Light structuring for massively parallel optical trapping
Optical trapping, discovered in the 70's, allows moving and stabilizing small objects which sizes varies from atoms to particles of several microns. This technique, based on momentum conservation, is particularly well suited for manipulating biological matter (cells, organelles, vesicles, functionalized particles, etc.) and offers interesting potentialities for research in biotechnologies and biochemistry. The possibility to individually immobilize large numbers of microscopic objects opens new ways for the downscaling of analysis tools for drug screening, particles sorting or assessing statistical data. The combination of optical trapping with microfluidics greatly increases the prospect of the method. This PhD work takes place in a research aiming at creating large arrays of optical traps compatible with microfluidic devices in order to realize so-called lab-on-a-chip. These miniaturized systems allow recreating at smaller time scale, reduced resources and lower cost, experiments usually performed in a macroscopic environment. This study proposes solutions based on light interference and on landscaping of light intensity. Setups combining several laser beams are proposed to create interference patterns and various configuration of light potential wells. Increasing the number of interfering beams, in particular by using a multiple beams interferometer (Fizeau-Tolansky interferometer) leads to a raise of the light intensity gradient, further increasing the trapping efficiency. The quality of the optical traps is studied and discussed in comparison with conventional laser tweezers. More complex and original solutions using interference of electromagnetic fields are suggested. Namely, the light diffracted by the objects themselves is used to form new potential wells. Diffractive structures are devised to generate three-dimensional arrays of traps. The periodicity of those planar structures creates a self-imaging phenomenon, known as Talbot effect. The modulation of the field in the Fresnel zone, i.e. some tens of micrometers behind the diffractive element, reveals interesting properties for optical trapping, in particular local intensity amplification and gradient enhancement. When several particles are simultaneously immersed in an electromagnetic field, interaction effects arise, that link the particles. This phenomenon of optical binding, is studied and demonstrated here in the case of bidimensional optical crystals.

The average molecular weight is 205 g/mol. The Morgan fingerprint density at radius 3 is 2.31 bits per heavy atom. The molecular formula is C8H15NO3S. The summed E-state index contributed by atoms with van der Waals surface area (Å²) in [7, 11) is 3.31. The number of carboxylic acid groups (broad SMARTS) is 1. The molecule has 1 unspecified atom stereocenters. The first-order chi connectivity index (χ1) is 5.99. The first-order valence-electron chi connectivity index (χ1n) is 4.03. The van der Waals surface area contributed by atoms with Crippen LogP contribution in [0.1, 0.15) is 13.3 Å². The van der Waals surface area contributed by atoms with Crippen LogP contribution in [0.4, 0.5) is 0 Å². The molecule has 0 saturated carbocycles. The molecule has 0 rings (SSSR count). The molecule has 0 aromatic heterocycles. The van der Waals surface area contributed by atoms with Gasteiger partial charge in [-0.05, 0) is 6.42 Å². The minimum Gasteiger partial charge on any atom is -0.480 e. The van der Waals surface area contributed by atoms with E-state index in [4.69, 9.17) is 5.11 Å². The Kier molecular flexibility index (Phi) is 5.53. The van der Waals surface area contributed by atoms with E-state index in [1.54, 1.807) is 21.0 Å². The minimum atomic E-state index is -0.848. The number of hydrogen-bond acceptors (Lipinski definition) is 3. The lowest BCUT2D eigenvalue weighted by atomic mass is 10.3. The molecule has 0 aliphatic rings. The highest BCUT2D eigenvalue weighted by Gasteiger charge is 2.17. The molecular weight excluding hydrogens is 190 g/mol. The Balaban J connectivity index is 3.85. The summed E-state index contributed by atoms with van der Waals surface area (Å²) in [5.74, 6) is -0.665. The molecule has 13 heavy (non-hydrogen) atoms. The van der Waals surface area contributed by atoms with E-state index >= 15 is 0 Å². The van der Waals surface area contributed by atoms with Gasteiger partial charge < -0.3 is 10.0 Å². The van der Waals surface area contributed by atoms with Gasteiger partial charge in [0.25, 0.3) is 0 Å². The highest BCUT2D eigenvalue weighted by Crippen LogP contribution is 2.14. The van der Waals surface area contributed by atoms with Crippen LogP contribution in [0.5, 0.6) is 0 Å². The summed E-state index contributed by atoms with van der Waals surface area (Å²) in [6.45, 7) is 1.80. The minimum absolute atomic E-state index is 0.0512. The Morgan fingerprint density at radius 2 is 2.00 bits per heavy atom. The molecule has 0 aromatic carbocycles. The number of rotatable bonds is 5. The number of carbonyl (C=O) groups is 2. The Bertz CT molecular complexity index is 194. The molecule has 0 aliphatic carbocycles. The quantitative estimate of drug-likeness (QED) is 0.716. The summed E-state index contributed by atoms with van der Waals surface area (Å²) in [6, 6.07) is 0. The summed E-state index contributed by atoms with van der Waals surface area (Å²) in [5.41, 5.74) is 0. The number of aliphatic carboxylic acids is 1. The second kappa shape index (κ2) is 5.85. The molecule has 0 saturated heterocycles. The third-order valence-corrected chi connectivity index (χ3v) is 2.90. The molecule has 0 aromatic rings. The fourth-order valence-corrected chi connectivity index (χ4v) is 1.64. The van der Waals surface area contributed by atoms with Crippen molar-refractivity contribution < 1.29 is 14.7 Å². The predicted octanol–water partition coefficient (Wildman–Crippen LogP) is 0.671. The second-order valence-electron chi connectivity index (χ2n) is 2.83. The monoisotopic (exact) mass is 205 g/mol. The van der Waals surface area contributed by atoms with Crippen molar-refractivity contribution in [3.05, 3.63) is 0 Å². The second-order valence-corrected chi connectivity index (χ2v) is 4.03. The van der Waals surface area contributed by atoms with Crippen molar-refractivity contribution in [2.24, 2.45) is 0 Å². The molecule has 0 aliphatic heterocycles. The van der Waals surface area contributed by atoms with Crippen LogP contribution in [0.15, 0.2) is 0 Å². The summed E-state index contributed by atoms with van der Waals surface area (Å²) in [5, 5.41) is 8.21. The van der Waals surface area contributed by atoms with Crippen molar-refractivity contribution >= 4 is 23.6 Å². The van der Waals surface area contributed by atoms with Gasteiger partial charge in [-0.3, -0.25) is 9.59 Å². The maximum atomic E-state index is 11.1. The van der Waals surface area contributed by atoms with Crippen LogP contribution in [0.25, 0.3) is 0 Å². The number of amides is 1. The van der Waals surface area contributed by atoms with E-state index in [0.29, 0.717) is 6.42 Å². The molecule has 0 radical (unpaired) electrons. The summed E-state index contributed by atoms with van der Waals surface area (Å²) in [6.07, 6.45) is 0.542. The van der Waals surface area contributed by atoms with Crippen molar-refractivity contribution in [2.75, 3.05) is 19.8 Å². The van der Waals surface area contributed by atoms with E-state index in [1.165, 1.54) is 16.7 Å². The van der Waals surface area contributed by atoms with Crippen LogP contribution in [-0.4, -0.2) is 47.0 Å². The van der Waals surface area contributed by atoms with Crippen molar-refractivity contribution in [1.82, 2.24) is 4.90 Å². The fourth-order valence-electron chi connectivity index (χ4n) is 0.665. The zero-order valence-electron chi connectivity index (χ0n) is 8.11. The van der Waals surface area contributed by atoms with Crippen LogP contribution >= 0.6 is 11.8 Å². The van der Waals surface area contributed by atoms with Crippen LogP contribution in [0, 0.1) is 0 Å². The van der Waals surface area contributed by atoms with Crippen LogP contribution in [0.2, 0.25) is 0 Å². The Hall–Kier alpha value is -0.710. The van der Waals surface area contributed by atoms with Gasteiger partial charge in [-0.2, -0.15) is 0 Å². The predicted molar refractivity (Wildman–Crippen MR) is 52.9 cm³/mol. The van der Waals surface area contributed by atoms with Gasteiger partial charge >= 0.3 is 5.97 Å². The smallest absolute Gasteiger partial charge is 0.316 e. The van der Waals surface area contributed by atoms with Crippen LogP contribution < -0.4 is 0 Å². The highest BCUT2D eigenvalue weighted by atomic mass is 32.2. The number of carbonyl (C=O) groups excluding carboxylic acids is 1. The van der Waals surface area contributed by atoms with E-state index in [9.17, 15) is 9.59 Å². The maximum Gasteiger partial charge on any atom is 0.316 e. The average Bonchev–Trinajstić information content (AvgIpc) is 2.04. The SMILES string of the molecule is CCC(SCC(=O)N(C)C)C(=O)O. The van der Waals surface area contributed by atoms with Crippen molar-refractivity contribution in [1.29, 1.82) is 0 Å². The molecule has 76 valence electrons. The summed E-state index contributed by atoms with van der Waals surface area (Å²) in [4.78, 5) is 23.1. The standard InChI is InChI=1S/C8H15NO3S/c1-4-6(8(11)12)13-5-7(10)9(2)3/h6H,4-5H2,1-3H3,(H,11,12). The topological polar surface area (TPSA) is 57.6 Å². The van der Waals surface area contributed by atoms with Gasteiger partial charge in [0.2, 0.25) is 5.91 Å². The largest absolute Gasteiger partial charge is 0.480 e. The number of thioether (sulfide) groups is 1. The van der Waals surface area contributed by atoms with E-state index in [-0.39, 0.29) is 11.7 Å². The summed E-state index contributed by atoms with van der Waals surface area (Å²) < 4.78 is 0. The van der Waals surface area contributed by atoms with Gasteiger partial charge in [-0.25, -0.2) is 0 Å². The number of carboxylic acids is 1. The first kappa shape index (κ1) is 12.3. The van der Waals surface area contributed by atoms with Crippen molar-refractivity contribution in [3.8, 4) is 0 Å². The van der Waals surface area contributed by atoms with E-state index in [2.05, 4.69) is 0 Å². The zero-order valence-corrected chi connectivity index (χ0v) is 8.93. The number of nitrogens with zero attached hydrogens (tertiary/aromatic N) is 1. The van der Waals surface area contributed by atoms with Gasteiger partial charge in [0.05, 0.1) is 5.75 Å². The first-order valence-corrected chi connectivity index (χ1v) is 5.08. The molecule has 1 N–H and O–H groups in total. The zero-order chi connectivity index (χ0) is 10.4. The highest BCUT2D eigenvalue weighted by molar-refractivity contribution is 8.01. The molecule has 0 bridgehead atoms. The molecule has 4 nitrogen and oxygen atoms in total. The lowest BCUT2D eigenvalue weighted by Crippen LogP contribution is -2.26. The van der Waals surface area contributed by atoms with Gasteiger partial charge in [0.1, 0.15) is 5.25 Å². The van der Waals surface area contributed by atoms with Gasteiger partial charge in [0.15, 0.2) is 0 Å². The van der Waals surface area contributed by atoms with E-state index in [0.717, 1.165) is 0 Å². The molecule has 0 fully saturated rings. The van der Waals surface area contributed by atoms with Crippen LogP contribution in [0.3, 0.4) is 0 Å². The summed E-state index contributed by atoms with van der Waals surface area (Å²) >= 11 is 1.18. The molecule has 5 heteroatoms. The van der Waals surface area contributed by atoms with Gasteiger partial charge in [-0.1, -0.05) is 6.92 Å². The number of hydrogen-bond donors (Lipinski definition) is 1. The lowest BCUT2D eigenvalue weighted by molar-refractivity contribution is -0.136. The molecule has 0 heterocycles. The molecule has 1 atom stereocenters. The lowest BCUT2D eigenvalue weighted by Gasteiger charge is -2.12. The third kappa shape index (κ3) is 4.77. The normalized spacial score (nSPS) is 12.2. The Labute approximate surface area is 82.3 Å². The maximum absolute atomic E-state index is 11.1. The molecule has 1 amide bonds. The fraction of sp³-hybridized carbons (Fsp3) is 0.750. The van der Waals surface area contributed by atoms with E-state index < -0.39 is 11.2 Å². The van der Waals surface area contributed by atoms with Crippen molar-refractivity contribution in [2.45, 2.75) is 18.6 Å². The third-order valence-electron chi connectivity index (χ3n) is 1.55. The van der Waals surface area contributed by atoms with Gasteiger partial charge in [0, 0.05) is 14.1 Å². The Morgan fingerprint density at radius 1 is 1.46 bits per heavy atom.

Keywords: Optical Forces ; Optical trapping ; Laser tweezers ; Multiple Traps ; Optical traps arrays ; Optical Binding ; Optical matter ; Self-assembly ; Optical crystals ; Interference ; Interference pattern ; Multiple beam interferometer ; Fizeau-Tolansky fringes ; Light modelling ; Diffraction ; Fresnel diffraction ; Talbot effect ; Self-imaging ; Diffractive structures ; Lab-on-a-chip ; [mu]-TAS (micro-Total Analysis System) ; Microfluidics ; PDMS chip (Polydimethylsiloxane) ; Bio-chemical reactions ; Forces optiques ; Piégeage optique ; Pinces optiques ; Pièges multiples ; Réseaux de pièges optiques ; Liaisons optiques ; Matière optique ; Auto-assemblage ; Cristaux optiques ; Interférences ; Motif d'interférences ; Interféromètre à ondes multiples ; Franges de Fizeau-Tolansky ; Structuration de la lumière ; Diffraction ; Diffraction de Fresnel ; Effet Talbot ; Auto-imagerie ; Structures diffractive ; Lab-on-a-chip ; Laboratoire sur puce ; [mu]-TAS (micro-Total Analysis System) ; Microfluidique ; Puce en silicone ; Réactions biochimiquesThèse École polytechnique fédérale de Lausanne EPFL, n° 3939 (2007)
Programme doctoral Photonique
Faculté des sciences et techniques de l'ingénieur
Institut d'imagerie et optique appliquée
Laboratoire d'optique appliquée Prof. Salathé
Record created on 2007-09-06, modified on 2016-08-08